Summary: Legal action is all that Microsoft has left now, just like SCO less than a decade ago (SCO is now bankrupt and today’s bankruptcy hearing is cancelled)
MICROSOFT’S INTERNET EXPLORER is floundering and Microsoft is next, starting with cash cows like Windows and Office, which Google is suffocating as we showed this morning (the previous post was about Windows Mobile being starved mostly by Android now that it’s selling over 2 million Linux phones per month).
In his latest headline, Locutus has just asked, is “Microsoft turning into a toothless tiger?” The answer is yes, but with a caveat.
What do you think? Is microsoft heading towards the gentle river of retirement? Does this tiger still have teeth in it? Or is it being squeezed in a vice of an apple with a suspected rotten core on one side and a fishy breathed penguin on the other? Lets not forget that the devil is, as always, lurking in the background waiting its turn in the limelight.
A couple of hours ago, Wildeboer (from Red Hat) told us that “the tide is turning on MSFT. From self-perceived innovator to litigator.” (to which I replied with, “SCO went through the same phase”). Microsoft is currently suing and threatening many companies that sell Linux, going as far as racketeering [1, 2, 3, 4, 5, 6, 7] (exactly like SCO). This makes Microsoft a tiger, but it’s afraid of opening its mouth and showing no teeth (infringements).
Groklaw has just said that today’s SCO bankruptcy hearing (intended to start shortly) was cancelled.
The bankruptcy hearing set for May 17 is cancelled, and this time they are giving us some advance notice…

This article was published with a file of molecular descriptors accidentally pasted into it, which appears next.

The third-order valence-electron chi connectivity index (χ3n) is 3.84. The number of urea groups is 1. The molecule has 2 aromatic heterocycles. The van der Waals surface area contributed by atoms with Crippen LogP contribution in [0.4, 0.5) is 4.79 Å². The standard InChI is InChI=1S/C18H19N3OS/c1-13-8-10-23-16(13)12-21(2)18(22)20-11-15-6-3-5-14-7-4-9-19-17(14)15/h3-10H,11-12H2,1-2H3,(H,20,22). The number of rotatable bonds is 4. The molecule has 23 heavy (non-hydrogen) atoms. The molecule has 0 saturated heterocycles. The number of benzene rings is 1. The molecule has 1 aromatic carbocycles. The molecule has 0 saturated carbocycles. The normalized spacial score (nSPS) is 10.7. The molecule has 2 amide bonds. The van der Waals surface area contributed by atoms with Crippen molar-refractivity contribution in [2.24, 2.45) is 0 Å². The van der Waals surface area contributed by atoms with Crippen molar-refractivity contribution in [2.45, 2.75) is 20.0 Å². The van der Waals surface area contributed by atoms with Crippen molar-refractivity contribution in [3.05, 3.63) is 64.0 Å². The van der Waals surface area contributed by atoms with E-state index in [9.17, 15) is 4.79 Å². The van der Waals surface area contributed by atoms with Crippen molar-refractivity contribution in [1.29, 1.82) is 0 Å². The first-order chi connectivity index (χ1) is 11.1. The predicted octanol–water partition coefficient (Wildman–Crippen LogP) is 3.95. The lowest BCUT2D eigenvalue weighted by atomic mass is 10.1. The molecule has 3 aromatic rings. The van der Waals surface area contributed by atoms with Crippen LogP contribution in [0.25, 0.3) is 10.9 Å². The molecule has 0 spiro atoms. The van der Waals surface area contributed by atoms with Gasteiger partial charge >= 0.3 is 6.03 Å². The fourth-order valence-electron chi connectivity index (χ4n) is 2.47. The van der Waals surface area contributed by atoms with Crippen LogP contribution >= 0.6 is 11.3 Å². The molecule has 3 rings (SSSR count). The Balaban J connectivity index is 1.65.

SCO is essentially dead. It’s a sordid mess and a sign of things to come for those who follow similar footsteps, including SCO’s paymaster, Microsoft.
UK Court Says Software Company Can Be Liable For Buggy Software
That said, software liability has been a hot topic in Europe lately, and now Slashdot points us to the news that the UK High Court has ruled that a software company can be liable for buggy software. More specifically, the court found that a clause in the license agreement, which said it would not be liable for defects was found to be an unfair contract term.
Big problem there for Microsoft (see the Slashdot debate). This is not the first time that the fundamentals of Microsoft’s EULA are challenged in the UK, as we noted some days ago (with links). But anyway, Microsoft doesn’t care about the law. Its EULA too is an intimidation tactic which was never thoroughly tested in a British court of law. █
“On the same day that CA blasted SCO, Open Source evangelist Eric Raymond revealed a leaked email from SCO’s strategic consultant Mike Anderer to their management. The email details how, surprise surprise, Microsoft has arranged virtually all of SCO’s financing, hiding behind intermediaries like Baystar Capital.”